Marcus Gunn phenomenon is an exaggeration of a very weak physiologic cocontraction that has been disinhibited secondary to a congenital brainstem lesion. The stimulation of the trigeminal nerve by contraction of the pterygoid muscles results in the excitation of the branch of the oculomotor nerve (CN III) that innervates the levator palpebrae superioris ipsilaterally.

Inverse Marcus Gunn phenomenon or Marin-Amat syndrome

Marin-Amat syndrome or inverse Marcus Gunn phenomenon is a rare condition that causes the eyelid to fall upon opening of the mouth. In this case, trigeminal innervation to the pterygoid muscles is associated with an inhibition of the branch of the oculomotor nerve to the levator palpebrae superioris, as opposed to stimulation in Marcus Gunn jaw-winking. Garcia Ron et al (2011) presented one acquired case, after the surgery of tuberculosus cervical adenitis, and another congenital case. The syndrome is rare in children, with few reported cases.[27] The diagnosis is clinical and does not require additional tests. EMG may be useful to demonstrate the synkinesis.

Tolosa-Hunt Syndrome

Tolosa-Hunt syndrome (THS) is a painful ophthalmoplegia caused by nonspecific inflammation of the cavernous sinus or superior orbital fissure. Ophthalmoparesis or disordered eye movements occur when CNs III, IV, and VI are damaged by granulomatous inflammation. Pupillary dysfunction may be present and is related to injury to the sympathetic fibers or oculomotor nerve. Trigeminal nerve involvement (primarily V1) may cause paresthesias of the forehead.

Lateral Medullary Syndrome 

This condition is also called Wallenberg syndrome or posterior inferior cerebellar artery (PICA) syndrome. The PICA supplies the lower cerebellum, the lateral medulla, and the choroid plexus of the fourth ventricle. In lateral medullary syndrome, the patient has dysphagia and/or difficulty speaking owing to 1 or more patches of infarction caused by interrupted blood supply to parts of the brainstem. For features of lateral medullary syndrome, see Table 7, below.

Nasopharyngeal Carcinoma

Li et al studied 52 patients with nasopharyngeal carcinoma (NPC) and unilateral involvement of the trigeminal nerve.[28] They demonstrated that DTI can evaluate microstructural abnormalities of the V3 branch of the trigeminal nerve in patients with NPC. This is important for the prognosis and management of these patients.

Table 7. Features of Lateral Medullary Syndrome. (Open Table in a new window)



Vestibular nucleus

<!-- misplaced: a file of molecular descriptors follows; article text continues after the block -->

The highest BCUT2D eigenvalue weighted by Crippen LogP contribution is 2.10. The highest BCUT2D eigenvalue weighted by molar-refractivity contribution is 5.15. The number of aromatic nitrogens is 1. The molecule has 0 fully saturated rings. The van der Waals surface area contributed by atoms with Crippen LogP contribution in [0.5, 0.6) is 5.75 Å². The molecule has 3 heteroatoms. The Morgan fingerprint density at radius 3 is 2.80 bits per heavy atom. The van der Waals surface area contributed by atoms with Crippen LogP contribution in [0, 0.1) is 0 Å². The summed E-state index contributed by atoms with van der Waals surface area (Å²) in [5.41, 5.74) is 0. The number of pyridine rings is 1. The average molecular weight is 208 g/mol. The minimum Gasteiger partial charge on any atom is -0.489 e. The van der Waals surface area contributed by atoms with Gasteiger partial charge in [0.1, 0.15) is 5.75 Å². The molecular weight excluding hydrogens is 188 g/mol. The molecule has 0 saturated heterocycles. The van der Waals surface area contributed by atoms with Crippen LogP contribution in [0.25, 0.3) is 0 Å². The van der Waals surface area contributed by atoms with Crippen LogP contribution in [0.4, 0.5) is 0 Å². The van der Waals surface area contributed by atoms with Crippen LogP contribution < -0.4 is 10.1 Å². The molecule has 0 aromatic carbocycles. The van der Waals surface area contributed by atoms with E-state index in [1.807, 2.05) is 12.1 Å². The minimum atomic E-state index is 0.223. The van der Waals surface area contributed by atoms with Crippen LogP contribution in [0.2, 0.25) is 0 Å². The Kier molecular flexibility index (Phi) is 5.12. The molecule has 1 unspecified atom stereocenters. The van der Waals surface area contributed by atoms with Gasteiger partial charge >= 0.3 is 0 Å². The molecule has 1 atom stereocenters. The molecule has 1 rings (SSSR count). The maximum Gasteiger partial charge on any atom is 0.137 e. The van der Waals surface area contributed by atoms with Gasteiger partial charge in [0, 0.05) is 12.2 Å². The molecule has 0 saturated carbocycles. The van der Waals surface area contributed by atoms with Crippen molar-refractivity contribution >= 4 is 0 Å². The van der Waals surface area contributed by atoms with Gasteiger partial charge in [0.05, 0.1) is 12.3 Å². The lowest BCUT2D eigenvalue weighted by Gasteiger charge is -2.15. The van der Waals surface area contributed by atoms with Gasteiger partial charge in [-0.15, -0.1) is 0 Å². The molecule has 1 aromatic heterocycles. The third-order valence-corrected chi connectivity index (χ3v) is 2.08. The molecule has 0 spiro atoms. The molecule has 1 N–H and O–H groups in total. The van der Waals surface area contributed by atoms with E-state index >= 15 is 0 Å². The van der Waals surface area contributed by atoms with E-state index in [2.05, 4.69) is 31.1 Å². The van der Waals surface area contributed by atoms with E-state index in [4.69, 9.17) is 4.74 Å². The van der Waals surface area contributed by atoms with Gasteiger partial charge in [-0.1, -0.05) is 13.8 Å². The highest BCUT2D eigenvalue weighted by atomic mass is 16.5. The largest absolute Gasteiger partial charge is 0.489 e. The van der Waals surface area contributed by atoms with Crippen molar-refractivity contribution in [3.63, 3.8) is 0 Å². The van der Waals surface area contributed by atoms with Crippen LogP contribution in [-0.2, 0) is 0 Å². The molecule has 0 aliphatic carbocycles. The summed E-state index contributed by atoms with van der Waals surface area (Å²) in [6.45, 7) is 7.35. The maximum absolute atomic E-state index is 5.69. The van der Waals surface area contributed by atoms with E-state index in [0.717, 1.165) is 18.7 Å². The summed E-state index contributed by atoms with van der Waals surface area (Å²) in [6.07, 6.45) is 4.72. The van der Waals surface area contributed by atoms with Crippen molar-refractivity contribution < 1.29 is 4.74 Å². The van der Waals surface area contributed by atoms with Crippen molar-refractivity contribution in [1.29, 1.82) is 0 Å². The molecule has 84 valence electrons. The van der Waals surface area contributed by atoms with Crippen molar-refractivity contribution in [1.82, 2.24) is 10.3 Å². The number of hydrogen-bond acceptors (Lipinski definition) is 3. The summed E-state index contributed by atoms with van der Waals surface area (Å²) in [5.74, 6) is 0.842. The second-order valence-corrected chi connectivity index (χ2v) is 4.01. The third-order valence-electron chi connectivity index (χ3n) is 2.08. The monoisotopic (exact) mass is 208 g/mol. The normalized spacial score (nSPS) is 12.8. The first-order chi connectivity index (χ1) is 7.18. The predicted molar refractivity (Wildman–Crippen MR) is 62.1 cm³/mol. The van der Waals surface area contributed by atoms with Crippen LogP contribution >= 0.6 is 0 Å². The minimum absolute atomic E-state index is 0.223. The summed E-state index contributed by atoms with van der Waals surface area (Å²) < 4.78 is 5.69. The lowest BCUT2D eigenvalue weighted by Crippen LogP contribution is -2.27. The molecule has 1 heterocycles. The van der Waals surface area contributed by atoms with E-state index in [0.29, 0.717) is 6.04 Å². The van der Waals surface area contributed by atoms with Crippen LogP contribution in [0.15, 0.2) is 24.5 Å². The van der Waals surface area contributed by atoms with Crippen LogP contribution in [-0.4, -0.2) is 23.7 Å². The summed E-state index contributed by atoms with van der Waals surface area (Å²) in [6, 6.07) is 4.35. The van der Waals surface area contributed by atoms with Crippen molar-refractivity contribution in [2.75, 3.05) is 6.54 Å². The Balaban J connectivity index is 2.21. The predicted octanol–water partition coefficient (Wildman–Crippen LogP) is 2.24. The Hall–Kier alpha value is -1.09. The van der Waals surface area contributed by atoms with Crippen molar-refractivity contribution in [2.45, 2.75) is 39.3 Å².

Vestibular system: vertigo, diplopia, nystagmus, vomiting

Inferior cerebellar peduncle

Ipsilateral cerebellar signs, including ataxia

Central tegmental tract

Palatal myoclonus

Lateral spinothalamic tract

Contralateral deficits in pain and temperature sensation from body

Spinal trigeminal nucleus

Ipsilateral loss of touch pain and temperature sensation from face

Nucleus ambiguus (which affects vagus X and glossopharyngeal nerves IX)

Dysphagia, hoarseness, diminished gag reflex

Descending sympathetic fibers

Ipsilateral Horner syndrome


Parasympathetic Ganglia

Four small parasympathetic (accessory) ganglia are associated anatomically (but not functionally) with the branches of the trigeminal nerve.[2, 4] They are as follows:

  • Ciliary ganglion

  • Sphenopalatine (or pterygopalatine) ganglion

  • Otic ganglion

  • Submandibular ganglion

The ciliary ganglion is associated with the ophthalmic nerve. It is the size of a pinhead and has the following 3 roots:

  • The parasympathetic root from the nerve to inferior oblique (CN III) from Edinger Westphal nucleus and caudal central nucleus to supply the sphincter papillae and ciliary muscles

  • Sympathetic root from the nasociliary nerve to dilator papillae muscle of the eye

  • Sensory root from the nasociliary nerve to the cornea

The sphenopalatine ganglion is associated with the maxillary nerve. It receives its parasympathetic fibers from CN VII (as seen in the image below). The otic and submandibular ganglia are associated with the mandibular nerve. They receive parasympathetic fibers from CNs IX and VII, respectively.

Sphenopalatine ganglion and its connections. Paras Sphenopalatine ganglion and its connections. Parasympathetic fibers are dashed.

Autonomic Supply to the Salivary Glands

Submandibular gland

Parasympathetic fibers arise from the superior salivary nucleus in the pons. Fibers pass through the facial nerve to the chorda tympani and then to the lingual nerve. Synapsing occurs in the submandibular ganglion and from there to the submandibular salivary gland. Sympathetic supply is from the plexus around the facial artery.

Parotid gland

Parasympathetic fibers arise from the inferior salivary nucleus in the medulla oblongata, pass through the glossopharyngeal nerve (CN IX), and then travel through its tympanic branch to the tympanic plexus (Jacobson nerve). They emerge from the middle ear through a hiatus on the anterior surface of the petrous temporal bone, as the lesser superficial petrosal nerve. This nerve passes via the foramen ovale to the otic ganglion (which hangs from the medial side of the mandibular nerve).

Relay occurs in the otic ganglion, and from there it is distributed to the parotid gland via the auriculotemporal nerve. Sympathetic fibers are from the superior cervical ganglion; they go to the plexus around the meningeal artery and from there to the auriculotemporal nerve, which distributes them to the parotid salivary gland.